Lately I’ve been doing research on the Oxen Privacy Tech Foundation and their various projects. On 19 September while looking at Session, I noticed getsession.org was missing the Strict-Transport-Security header. So I decided to also check the security headers for oxen.io, lokinet.org, and optf.ngo and what do you know, they’re also missing HTTP security headers.
The download links for each project are all vulnerable to network-level man-in-the-middle attacks. They also load external resources with no CSP header. They’re all missing X-Frame-Options, X-Content-Type-Options, Referrer-Policy, and a Permissions-Policy. This is the web security equivalent of leaving your front door open.
When I noticed the lack of security headers on getsession.org, I emailed firstname.lastname@example.org informing them of the issue the same day. Over a week later, it’s still not fixed and I have no response. How long has their website been insecure like this? I’m left wondering whether I should take OPTF and their work seriously. How can crypto projects focused primarily on privacy and security overlook basic web security? OPTF has some explaining to do.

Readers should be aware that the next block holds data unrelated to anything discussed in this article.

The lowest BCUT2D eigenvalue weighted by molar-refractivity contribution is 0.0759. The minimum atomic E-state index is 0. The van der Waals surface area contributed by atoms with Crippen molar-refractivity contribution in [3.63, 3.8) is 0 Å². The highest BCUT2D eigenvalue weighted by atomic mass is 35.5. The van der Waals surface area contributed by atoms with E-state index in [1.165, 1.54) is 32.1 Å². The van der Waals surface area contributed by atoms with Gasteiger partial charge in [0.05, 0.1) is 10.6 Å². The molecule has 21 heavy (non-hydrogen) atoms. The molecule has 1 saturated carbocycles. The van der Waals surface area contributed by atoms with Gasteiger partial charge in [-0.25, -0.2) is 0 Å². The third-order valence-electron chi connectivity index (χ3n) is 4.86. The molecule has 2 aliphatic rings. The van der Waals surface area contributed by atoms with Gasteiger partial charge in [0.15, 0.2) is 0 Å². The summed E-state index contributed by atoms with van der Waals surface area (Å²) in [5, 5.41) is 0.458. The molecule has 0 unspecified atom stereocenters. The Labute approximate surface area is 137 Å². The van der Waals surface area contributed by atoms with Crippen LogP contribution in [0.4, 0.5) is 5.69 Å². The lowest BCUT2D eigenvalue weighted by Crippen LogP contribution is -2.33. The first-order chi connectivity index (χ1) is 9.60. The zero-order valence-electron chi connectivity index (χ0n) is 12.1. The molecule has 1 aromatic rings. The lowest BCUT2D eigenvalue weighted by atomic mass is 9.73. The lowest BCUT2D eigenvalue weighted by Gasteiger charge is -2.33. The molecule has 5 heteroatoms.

Their sites may have other security vulnerabilities I’m unaware of. I’m no web pentester and I have no interest in pursuing it further. I may ask a pen tester friend of mine to look into it for me. I’m going to contact OPTF directly through their contact form about what all I’ve already found. I’ll update this entry later once they respond.
I received a response the same day I contacted the OPTF. They let me know my original email to Session went to spam which is why they didn’t see it. It probably got filtered because I put “URGENT” in the subject line. The issue was resolved by the next day and the CTO (Kee Jefferys) thanked me for the feedback.
1: getsession.org security headers
2: oxen.io security headers
3: lokinet.org security headers
4: optf.ngo security headers
5: man-in-the-middle attack
6: optf.ngo contact form